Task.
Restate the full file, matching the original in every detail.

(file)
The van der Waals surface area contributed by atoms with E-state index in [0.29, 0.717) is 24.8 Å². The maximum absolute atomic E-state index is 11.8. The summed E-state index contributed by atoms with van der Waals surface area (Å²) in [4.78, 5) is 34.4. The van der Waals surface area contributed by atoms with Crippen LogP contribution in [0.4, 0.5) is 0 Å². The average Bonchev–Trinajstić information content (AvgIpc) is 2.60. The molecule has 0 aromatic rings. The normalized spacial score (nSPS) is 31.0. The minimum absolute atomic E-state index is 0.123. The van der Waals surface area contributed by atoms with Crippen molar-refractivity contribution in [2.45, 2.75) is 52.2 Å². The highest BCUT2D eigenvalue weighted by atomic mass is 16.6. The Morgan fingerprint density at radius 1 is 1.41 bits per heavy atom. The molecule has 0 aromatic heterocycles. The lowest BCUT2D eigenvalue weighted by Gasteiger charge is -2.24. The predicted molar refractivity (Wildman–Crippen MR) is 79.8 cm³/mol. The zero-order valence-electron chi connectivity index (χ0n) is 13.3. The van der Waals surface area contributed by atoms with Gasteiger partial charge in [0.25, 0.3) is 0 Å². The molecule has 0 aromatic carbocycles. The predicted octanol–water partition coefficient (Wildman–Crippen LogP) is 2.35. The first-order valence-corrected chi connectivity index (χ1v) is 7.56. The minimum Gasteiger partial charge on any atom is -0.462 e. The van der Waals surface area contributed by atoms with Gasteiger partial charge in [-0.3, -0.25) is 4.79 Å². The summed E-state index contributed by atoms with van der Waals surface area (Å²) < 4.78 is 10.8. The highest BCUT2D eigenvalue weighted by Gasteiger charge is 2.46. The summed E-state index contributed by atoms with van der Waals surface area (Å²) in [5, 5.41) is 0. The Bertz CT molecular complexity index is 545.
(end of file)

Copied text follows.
The van der Waals surface area contributed by atoms with E-state index in [0.29, 0.717) is 24.8 Å². The maximum absolute atomic E-state index is 11.8. The summed E-state index contributed by atoms with van der Waals surface area (Å²) in [4.78, 5) is 34.4. The van der Waals surface area contributed by atoms with Crippen LogP contribution in [0.4, 0.5) is 0 Å². The average Bonchev–Trinajstić information content (AvgIpc) is 2.60. The molecule has 0 aromatic rings. The normalized spacial score (nSPS) is 31.0. The minimum absolute atomic E-state index is 0.123. The van der Waals surface area contributed by atoms with Crippen molar-refractivity contribution in [2.45, 2.75) is 52.2 Å². The highest BCUT2D eigenvalue weighted by atomic mass is 16.6. The Morgan fingerprint density at radius 1 is 1.41 bits per heavy atom. The molecule has 0 aromatic heterocycles. The lowest BCUT2D eigenvalue weighted by Gasteiger charge is -2.24. The predicted molar refractivity (Wildman–Crippen MR) is 79.8 cm³/mol. The zero-order valence-electron chi connectivity index (χ0n) is 13.3. The van der Waals surface area contributed by atoms with Gasteiger partial charge in [0.25, 0.3) is 0 Å². The molecule has 0 aromatic carbocycles. The predicted octanol–water partition coefficient (Wildman–Crippen LogP) is 2.35. The first-order valence-corrected chi connectivity index (χ1v) is 7.56. The minimum Gasteiger partial charge on any atom is -0.462 e. The van der Waals surface area contributed by atoms with Gasteiger partial charge in [-0.3, -0.25) is 4.79 Å². The summed E-state index contributed by atoms with van der Waals surface area (Å²) < 4.78 is 10.8. The highest BCUT2D eigenvalue weighted by Gasteiger charge is 2.46. The summed E-state index contributed by atoms with van der Waals surface area (Å²) in [5, 5.41) is 0. The Bertz CT molecular complexity index is 545.